Over the last decade or two, a philosophy has developed as an undercurrent in the object community. The premise of domain-driven design is two-fold:
- For most software projects, the primary focus should be on the domain and domain logic; and
- Complex domain designs should be based on a model.
Domain-driven design is not a technology or a methodology. It is a way of thinking and a set of priorities, aimed at accelerating software projects that have to deal with complicated domains.
To accomplish that goal, teams need an extensive set of design practices, techniques and principles. Refining and applying these techniques will be the subject of discussion for this site, generally starting from the language of patterns laid out in Domain-Driven Design, by Eric Evans.
The Challenge of Complexity
of course many things can put a project off course, bureaucracy, unclear objectives, lack of resources, to name a few, but it is the approach to design that largely determines how complex software can become. When complexity gets out of hand, the software can no longer be understood well enough to be easily changed or extended. By contrast, a good design can make opportunities out of those complex features.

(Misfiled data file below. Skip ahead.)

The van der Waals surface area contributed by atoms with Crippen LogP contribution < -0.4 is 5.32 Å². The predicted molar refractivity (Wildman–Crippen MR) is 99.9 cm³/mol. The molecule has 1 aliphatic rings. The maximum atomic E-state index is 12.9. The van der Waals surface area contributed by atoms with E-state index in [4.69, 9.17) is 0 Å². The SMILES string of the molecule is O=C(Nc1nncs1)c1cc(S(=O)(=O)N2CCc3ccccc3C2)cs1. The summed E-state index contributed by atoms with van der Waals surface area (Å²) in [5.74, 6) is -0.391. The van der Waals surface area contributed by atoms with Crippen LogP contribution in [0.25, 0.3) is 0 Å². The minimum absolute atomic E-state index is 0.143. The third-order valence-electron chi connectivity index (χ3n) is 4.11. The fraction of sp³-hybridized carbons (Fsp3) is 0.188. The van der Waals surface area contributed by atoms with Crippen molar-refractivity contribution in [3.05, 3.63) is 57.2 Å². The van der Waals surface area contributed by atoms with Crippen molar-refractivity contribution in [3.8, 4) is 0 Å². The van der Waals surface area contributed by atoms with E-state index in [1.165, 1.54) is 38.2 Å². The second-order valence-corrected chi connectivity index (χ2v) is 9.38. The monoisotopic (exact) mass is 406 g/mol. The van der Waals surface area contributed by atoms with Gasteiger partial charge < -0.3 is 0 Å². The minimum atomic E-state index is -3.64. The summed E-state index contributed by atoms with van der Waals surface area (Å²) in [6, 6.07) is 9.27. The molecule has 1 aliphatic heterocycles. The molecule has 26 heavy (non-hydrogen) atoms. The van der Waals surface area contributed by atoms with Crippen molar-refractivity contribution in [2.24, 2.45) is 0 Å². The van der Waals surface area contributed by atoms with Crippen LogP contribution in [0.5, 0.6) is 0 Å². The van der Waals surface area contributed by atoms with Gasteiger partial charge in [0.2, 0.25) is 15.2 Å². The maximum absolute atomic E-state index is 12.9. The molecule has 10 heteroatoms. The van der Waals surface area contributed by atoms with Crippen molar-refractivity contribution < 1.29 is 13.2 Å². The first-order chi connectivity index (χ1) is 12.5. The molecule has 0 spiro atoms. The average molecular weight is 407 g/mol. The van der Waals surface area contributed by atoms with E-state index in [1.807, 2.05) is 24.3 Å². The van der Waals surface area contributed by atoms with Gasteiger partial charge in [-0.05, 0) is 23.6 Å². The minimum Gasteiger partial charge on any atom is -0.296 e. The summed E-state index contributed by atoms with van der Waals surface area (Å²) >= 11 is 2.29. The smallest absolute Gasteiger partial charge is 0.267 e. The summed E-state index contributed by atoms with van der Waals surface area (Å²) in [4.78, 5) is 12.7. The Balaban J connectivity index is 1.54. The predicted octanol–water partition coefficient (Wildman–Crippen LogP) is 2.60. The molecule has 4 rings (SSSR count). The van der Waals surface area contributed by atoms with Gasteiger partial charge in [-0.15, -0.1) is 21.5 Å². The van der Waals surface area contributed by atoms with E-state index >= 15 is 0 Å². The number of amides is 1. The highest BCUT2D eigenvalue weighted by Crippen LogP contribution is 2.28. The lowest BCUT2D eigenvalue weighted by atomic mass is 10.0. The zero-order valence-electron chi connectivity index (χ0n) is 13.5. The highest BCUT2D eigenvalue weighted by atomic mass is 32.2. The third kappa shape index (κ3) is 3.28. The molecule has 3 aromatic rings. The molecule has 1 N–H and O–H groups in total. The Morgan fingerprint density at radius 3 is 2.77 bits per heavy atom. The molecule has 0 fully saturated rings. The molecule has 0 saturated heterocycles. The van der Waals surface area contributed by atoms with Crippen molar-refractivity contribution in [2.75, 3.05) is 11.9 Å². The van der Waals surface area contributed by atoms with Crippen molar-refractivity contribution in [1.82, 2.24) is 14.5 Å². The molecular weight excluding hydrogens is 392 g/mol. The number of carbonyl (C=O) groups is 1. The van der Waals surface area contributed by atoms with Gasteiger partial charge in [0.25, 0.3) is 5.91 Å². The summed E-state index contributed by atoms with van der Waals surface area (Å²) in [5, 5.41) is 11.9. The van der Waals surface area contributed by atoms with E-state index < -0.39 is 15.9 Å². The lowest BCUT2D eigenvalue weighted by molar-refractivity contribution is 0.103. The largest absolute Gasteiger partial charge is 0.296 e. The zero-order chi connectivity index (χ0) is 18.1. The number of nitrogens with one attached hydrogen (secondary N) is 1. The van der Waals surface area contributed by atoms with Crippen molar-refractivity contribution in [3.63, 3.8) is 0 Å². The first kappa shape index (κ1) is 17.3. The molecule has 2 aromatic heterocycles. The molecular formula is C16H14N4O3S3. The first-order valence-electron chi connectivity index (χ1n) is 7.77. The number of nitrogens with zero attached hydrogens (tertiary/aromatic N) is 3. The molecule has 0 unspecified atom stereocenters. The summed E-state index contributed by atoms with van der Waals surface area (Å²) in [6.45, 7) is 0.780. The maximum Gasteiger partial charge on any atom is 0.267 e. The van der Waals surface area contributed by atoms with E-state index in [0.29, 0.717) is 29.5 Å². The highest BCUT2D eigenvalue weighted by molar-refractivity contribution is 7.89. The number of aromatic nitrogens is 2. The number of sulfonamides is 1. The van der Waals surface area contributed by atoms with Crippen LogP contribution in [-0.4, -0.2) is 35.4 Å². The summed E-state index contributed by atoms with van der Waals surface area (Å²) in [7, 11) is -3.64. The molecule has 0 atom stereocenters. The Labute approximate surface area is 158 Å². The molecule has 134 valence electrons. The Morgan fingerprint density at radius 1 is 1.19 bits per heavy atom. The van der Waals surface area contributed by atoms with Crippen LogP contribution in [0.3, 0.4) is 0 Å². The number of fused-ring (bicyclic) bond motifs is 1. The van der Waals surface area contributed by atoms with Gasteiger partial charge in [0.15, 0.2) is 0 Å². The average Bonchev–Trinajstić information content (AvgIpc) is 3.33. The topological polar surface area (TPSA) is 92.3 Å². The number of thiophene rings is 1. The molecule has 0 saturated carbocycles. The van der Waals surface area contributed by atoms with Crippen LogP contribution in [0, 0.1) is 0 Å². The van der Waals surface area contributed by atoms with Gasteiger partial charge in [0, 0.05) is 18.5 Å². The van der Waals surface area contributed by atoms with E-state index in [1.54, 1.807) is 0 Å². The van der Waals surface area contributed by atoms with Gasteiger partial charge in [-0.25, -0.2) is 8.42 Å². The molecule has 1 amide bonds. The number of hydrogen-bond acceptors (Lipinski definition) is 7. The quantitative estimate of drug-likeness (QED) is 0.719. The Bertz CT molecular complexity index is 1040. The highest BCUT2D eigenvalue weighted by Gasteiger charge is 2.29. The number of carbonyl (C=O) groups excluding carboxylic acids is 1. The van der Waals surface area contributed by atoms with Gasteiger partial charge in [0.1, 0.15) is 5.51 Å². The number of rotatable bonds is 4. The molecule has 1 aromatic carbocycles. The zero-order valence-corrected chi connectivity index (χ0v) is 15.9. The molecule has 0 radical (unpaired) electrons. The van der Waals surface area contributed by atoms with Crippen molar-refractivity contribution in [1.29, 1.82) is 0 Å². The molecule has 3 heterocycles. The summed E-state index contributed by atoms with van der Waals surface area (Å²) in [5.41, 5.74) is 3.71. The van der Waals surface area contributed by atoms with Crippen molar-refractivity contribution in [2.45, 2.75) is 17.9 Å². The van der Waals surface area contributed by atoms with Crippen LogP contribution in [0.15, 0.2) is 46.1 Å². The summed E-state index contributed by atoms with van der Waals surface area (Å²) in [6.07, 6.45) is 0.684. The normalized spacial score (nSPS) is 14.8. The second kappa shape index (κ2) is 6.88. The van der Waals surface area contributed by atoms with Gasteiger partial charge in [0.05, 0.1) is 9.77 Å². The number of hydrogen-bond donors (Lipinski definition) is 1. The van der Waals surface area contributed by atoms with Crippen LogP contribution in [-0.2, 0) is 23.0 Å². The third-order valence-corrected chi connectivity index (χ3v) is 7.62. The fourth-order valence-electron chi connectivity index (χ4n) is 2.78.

Some of these design factors are technological, and a great deal of effort has gone into the design of networks, databases, and other technical dimension of software. Books have been written about how to solve these problems. Developers have cultivated their skills.
Yet the most significant complexity of many applications is not technical. It is in the domain itself, the activity or business of the user. When this domain complexity is not dealt with in the design, it won’t matter that the infrastructural technology is well-conceived. A successful design must systematically deal with this central aspect of the software.